TOKYO (BLOOMBERG) - Prime Minister Shinzo Abe denounced a top South Korean lawmaker’s comments about the Japanese emperor as “extremely inappropriate,” ratcheting up already-high tensions between the two neighbours.
Abe told parliament Tuesday (Feb 12) that Japan asked South Korea to apologise for National Assembly Speaker Moon Hee-sang’s remarks last week describing Emperor Akihito as “the son of the main culprit of war crimes.”
“When I read these remarks, I was really surprised," Abe told lawmakers in Tokyo.
“Our country immediately conveyed to South Korea via the diplomatic route that Speaker Moon’s comments were extremely inappropriate and most regrettable. We protested strongly and called for an apology and a retraction.”
Moon made the statement in a Bloomberg interview Thursday in which he urged an imperial apology to resolve a dispute over the colonial-era trafficking of Korean women to work in Japanese military brothels.
He said Japanese Emperor Akihito - as the "the son of the main culprit of war crimes" - should deliver the apology before his planned abdication in May.
"It only takes one word from the prime minister, who represents Japan - I wish the emperor would do it since he will step down soon," said Moon, South Korea's No. 2 elected official and a former presidential envoy to Japan.
"Isn't he the son of the main culprit of war crimes?
The two countries, who are each other’s third-largest trading partners, have been sparring over issues arising from Japan’s 1910-45 occupation of the Korean Peninsula. The friction between the two US allies raises new questions about Washington’s efforts to build tighter bonds between its regional partners to counter North Korea and a rising China.
The South Korean Ministry of Foreign Affairs confirmed Tuesday that it had received Japanese requests for an apology Sunday and Monday, but didn’t immediately respond to Abe’s latest remarks.
On Sunday, Japanese Foreign Minister Taro Kono had cautioned Moon against making divisive remarks, without publicly demanding an apology.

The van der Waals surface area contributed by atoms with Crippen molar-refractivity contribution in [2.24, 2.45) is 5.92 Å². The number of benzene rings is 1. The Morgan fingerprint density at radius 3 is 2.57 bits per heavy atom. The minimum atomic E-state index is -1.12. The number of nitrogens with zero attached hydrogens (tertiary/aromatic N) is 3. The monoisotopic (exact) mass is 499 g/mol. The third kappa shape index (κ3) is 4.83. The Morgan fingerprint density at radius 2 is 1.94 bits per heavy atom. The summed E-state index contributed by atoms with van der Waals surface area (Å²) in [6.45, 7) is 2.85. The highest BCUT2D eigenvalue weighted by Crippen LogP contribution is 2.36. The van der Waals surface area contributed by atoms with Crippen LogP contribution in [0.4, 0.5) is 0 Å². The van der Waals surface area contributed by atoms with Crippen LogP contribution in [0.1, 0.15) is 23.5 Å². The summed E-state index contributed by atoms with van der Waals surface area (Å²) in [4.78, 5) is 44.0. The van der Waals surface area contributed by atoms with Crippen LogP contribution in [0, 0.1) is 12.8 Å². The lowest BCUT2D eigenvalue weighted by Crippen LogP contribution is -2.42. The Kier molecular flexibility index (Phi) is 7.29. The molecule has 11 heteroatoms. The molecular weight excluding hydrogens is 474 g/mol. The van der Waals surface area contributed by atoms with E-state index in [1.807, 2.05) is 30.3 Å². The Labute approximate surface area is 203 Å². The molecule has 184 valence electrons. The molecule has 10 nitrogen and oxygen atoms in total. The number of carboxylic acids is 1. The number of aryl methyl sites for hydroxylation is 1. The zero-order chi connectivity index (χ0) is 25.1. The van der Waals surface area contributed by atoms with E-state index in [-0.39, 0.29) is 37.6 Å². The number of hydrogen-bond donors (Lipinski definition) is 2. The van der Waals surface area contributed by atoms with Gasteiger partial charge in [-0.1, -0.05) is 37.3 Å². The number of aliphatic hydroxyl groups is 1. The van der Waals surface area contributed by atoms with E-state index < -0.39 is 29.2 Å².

“We don’t yet know how South Korea will deal with this, but we expect a sincere response,” Kono told parliament Tuesday. Most South Koreans believe Japan hasn’t sufficiently apologized for its actions during the 1910-45 occupation, while many Japanese argue past statements of regret should’ve been sufficient.
While Akihito has expressed remorse over Japan’s colonisation of Korea, his revered position makes any attempt to involve him in disputes unacceptable to many Japanese.
The South Korean Ministry of Foreign Affairs said Monday that Moon’s remarks were intended to emphasize the suffering of the victims and that the country was committed to “future-oriented” ties. “Japan needs to show sincerity for honor, dignity and to heal the emotional pain of the victims based on a victim-centered approach,” the ministry said.
The debate has reemerged since Moon Jae-in was elected president in 2017 and moved to undo the comfort women pact his predecessor reached with Abe. After the death of comfort woman-turned-campaigner Kim Bok-dong last month, Moon vowed to do everything in his power to “correct the history” for the 23 surviving victims.
The speaker's comments underscore the widening divide between the neighbours, whose ties have sunk to one of their lowest points in more than half a century. The direct challenge to the emperor - a revered figure, whose father was once considered a living god - risked further angering Japan.
While Akihito offered his "deepest regret" in 1990 for Japan's colonisation of the peninsula, many Koreans argue the country has failed to properly atone for specific wrongdoings, especially forcing local women to serve as "comfort women" in military brothels.
Former South Korean President Lee Myung-bak outraged Japan in 2012 when he demanded a fuller apology as a condition for an imperial visit. The dispute reemerged after President Moon Jae-in was elected in 2017 and moved to undo the comfort women pact his predecessor reached with Japanese Prime Minister Shinzo Abe.
After the death of comfort woman-turned-campaigner Kim Bok-dong last month, Moon vowed to do everything in his power to "correct the history" for the 23 surviving victims.